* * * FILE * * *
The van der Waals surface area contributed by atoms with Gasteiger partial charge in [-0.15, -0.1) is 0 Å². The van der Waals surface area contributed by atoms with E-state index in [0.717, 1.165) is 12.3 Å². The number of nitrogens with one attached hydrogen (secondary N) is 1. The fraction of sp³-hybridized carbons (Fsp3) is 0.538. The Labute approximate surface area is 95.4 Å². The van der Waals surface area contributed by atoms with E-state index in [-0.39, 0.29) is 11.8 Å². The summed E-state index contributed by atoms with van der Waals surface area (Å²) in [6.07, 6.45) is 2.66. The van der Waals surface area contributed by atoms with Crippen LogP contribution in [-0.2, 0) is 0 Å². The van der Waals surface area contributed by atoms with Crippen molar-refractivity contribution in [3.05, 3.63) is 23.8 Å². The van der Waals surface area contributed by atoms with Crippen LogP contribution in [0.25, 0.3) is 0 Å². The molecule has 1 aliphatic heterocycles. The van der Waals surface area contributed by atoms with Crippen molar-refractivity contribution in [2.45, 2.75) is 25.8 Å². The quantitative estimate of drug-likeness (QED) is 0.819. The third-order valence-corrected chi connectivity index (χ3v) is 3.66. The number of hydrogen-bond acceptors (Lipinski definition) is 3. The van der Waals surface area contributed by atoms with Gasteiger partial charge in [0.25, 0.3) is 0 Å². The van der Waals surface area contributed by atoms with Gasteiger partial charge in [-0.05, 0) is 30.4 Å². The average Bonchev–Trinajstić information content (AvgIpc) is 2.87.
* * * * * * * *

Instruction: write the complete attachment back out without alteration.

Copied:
The van der Waals surface area contributed by atoms with Gasteiger partial charge in [-0.15, -0.1) is 0 Å². The van der Waals surface area contributed by atoms with E-state index in [0.717, 1.165) is 12.3 Å². The number of nitrogens with one attached hydrogen (secondary N) is 1. The fraction of sp³-hybridized carbons (Fsp3) is 0.538. The Labute approximate surface area is 95.4 Å². The van der Waals surface area contributed by atoms with E-state index in [-0.39, 0.29) is 11.8 Å². The summed E-state index contributed by atoms with van der Waals surface area (Å²) in [6.07, 6.45) is 2.66. The van der Waals surface area contributed by atoms with Crippen LogP contribution in [-0.2, 0) is 0 Å². The van der Waals surface area contributed by atoms with Crippen molar-refractivity contribution in [3.05, 3.63) is 23.8 Å². The van der Waals surface area contributed by atoms with Crippen LogP contribution in [0.25, 0.3) is 0 Å². The molecule has 1 aliphatic heterocycles. The van der Waals surface area contributed by atoms with Crippen molar-refractivity contribution in [2.45, 2.75) is 25.8 Å². The quantitative estimate of drug-likeness (QED) is 0.819. The third-order valence-corrected chi connectivity index (χ3v) is 3.66. The number of hydrogen-bond acceptors (Lipinski definition) is 3. The van der Waals surface area contributed by atoms with Gasteiger partial charge in [0.25, 0.3) is 0 Å². The van der Waals surface area contributed by atoms with Gasteiger partial charge in [-0.05, 0) is 30.4 Å². The average Bonchev–Trinajstić information content (AvgIpc) is 2.87.